For starters, I should think we might best begin by discussing how wars come to be. War, like sound, cannot exist in a vacuum; like a fire, it must be started. Therefore, we must have and aggressor and a defender, and we should define these terms.

The definition of defender - to ward off attack from; guard against assault or injury; one supposes the Random House definition will do quite nicely.

As for an aggressor, this requires a little more research. UN Resolution 3314 defines aggression as "the use of armed force by a State against the sovereignty, territorial integrity or political independence of another State."

QUESTION - what about non-state actors?

Examples of aggression spelled out in Resolution 3314 include: "invasion or attack... any military occupation... bombardment by the armed forces... blockade of the ports or coasts..."

QUESTION - So, is it safe to say that, for the purposes of international law, an aggressor is any actor who carries out such actions?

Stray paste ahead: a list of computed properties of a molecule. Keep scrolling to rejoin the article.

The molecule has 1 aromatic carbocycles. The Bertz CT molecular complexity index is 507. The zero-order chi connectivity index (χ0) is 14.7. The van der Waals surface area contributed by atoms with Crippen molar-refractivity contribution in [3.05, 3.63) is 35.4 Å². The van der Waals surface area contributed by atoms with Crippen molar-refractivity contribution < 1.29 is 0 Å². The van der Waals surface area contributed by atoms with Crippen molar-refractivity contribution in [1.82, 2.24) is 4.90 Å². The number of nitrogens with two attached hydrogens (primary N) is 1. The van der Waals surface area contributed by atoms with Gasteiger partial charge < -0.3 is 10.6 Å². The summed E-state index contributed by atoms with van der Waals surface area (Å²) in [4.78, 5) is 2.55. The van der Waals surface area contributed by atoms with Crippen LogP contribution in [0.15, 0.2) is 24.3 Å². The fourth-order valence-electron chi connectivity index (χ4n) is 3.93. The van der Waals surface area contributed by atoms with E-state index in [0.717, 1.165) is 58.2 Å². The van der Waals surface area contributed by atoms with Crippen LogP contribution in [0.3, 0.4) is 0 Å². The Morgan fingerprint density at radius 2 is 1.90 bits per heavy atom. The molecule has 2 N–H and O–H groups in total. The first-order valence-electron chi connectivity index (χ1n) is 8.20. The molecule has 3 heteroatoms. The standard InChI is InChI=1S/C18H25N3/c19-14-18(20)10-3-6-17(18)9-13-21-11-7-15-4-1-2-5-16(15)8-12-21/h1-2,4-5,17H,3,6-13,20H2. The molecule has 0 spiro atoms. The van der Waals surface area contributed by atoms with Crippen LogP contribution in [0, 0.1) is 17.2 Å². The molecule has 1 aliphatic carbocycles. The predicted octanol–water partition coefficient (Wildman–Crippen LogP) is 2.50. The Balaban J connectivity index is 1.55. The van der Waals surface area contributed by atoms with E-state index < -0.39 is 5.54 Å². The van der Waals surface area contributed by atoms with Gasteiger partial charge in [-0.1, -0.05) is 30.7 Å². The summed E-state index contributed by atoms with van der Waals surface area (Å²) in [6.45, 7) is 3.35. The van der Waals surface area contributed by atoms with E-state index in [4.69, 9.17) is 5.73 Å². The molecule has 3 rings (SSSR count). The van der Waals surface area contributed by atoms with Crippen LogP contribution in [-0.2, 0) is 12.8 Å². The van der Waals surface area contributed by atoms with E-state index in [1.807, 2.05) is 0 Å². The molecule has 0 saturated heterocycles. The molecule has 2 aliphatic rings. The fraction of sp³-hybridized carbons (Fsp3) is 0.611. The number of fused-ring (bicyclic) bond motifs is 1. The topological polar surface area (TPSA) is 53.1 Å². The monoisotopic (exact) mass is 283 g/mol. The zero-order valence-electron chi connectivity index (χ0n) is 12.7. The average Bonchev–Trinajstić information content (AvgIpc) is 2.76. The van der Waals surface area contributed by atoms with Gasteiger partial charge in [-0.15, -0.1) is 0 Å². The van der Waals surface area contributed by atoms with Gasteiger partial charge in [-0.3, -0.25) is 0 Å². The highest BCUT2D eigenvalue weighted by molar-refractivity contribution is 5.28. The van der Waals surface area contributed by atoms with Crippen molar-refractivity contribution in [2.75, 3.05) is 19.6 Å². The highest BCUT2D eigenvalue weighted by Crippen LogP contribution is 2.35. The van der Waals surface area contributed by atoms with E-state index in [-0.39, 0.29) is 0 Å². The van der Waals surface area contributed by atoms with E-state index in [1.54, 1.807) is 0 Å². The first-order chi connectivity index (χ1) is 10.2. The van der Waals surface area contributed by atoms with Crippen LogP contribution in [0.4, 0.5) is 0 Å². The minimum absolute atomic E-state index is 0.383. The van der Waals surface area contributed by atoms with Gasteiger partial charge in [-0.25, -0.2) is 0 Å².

I look forward to your learned discussion, and shall encourage you to choose the next subject for this discourse, although, should you move too slowly, I may act aggressively and put it forth myself. And I should note, that because I am but a simple man, perhaps it is best to move forward in an elementary manner, ie, having established the definitions of aggressor and defender, define when war may be waged legally, thence on to how it may be waged at the strategic, the operational, and finally, the tactical levels.


Diodotus said...

Aha. A challenge.

It's true the world could use a "laws of war for dummies" book. I have once or twice tried to put together a course on the Geneva Conventions and am always stuck grasping for reading materials that are not heavily legalistic. There are a few, however, to which I'll post links presently.

Anyway, you propose a very wide-ranging discussion. I suggest narrowing in considerably.

First, let's focus on the laws of war and skip "how it may be waged at the strategic, operaitonal and tactical levels" - or, at least discuss those aspects only in the context of the laws of war.